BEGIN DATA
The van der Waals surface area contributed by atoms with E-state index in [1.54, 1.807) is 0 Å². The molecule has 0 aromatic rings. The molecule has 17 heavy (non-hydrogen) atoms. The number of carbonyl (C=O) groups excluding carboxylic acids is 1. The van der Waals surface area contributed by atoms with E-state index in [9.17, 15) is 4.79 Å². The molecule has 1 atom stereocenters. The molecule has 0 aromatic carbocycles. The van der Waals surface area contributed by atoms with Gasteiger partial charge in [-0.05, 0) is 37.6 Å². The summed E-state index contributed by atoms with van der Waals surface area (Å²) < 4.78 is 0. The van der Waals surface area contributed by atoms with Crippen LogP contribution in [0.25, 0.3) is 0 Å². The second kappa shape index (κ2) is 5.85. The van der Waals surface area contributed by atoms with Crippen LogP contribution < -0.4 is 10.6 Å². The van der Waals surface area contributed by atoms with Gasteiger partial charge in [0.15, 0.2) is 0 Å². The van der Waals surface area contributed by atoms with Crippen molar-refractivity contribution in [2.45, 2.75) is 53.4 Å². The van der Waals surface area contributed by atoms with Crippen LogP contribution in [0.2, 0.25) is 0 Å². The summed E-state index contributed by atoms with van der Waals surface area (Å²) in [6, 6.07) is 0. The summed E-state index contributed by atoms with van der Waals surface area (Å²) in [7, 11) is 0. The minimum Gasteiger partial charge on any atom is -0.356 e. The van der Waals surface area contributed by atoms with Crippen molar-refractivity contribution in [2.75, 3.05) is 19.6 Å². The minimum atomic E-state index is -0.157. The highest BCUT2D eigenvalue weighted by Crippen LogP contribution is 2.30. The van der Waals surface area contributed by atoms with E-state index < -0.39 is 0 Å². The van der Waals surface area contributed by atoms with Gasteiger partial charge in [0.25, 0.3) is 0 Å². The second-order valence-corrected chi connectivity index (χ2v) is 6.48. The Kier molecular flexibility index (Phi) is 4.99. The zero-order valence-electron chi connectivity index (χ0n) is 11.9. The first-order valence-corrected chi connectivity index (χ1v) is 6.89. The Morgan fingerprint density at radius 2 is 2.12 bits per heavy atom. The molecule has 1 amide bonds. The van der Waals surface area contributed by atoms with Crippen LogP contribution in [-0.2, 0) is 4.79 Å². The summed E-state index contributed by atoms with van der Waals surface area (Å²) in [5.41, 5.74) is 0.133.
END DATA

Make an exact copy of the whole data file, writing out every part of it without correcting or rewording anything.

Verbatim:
The van der Waals surface area contributed by atoms with E-state index in [1.54, 1.807) is 0 Å². The molecule has 0 aromatic rings. The molecule has 17 heavy (non-hydrogen) atoms. The number of carbonyl (C=O) groups excluding carboxylic acids is 1. The van der Waals surface area contributed by atoms with E-state index in [9.17, 15) is 4.79 Å². The molecule has 1 atom stereocenters. The molecule has 0 aromatic carbocycles. The van der Waals surface area contributed by atoms with Gasteiger partial charge in [-0.05, 0) is 37.6 Å². The summed E-state index contributed by atoms with van der Waals surface area (Å²) < 4.78 is 0. The van der Waals surface area contributed by atoms with Crippen LogP contribution in [0.25, 0.3) is 0 Å². The second kappa shape index (κ2) is 5.85. The van der Waals surface area contributed by atoms with Crippen LogP contribution < -0.4 is 10.6 Å². The van der Waals surface area contributed by atoms with Gasteiger partial charge in [0.15, 0.2) is 0 Å². The van der Waals surface area contributed by atoms with Crippen molar-refractivity contribution in [2.45, 2.75) is 53.4 Å². The van der Waals surface area contributed by atoms with Crippen LogP contribution in [0.2, 0.25) is 0 Å². The summed E-state index contributed by atoms with van der Waals surface area (Å²) in [6, 6.07) is 0. The summed E-state index contributed by atoms with van der Waals surface area (Å²) in [7, 11) is 0. The minimum Gasteiger partial charge on any atom is -0.356 e. The van der Waals surface area contributed by atoms with Crippen molar-refractivity contribution in [2.75, 3.05) is 19.6 Å². The minimum atomic E-state index is -0.157. The highest BCUT2D eigenvalue weighted by Crippen LogP contribution is 2.30. The van der Waals surface area contributed by atoms with E-state index < -0.39 is 0 Å². The van der Waals surface area contributed by atoms with Gasteiger partial charge in [0.25, 0.3) is 0 Å². The second-order valence-corrected chi connectivity index (χ2v) is 6.48. The Kier molecular flexibility index (Phi) is 4.99. The zero-order valence-electron chi connectivity index (χ0n) is 11.9. The first-order valence-corrected chi connectivity index (χ1v) is 6.89. The Morgan fingerprint density at radius 2 is 2.12 bits per heavy atom. The molecule has 1 amide bonds. The van der Waals surface area contributed by atoms with Crippen LogP contribution in [-0.2, 0) is 4.79 Å². The summed E-state index contributed by atoms with van der Waals surface area (Å²) in [5.41, 5.74) is 0.133.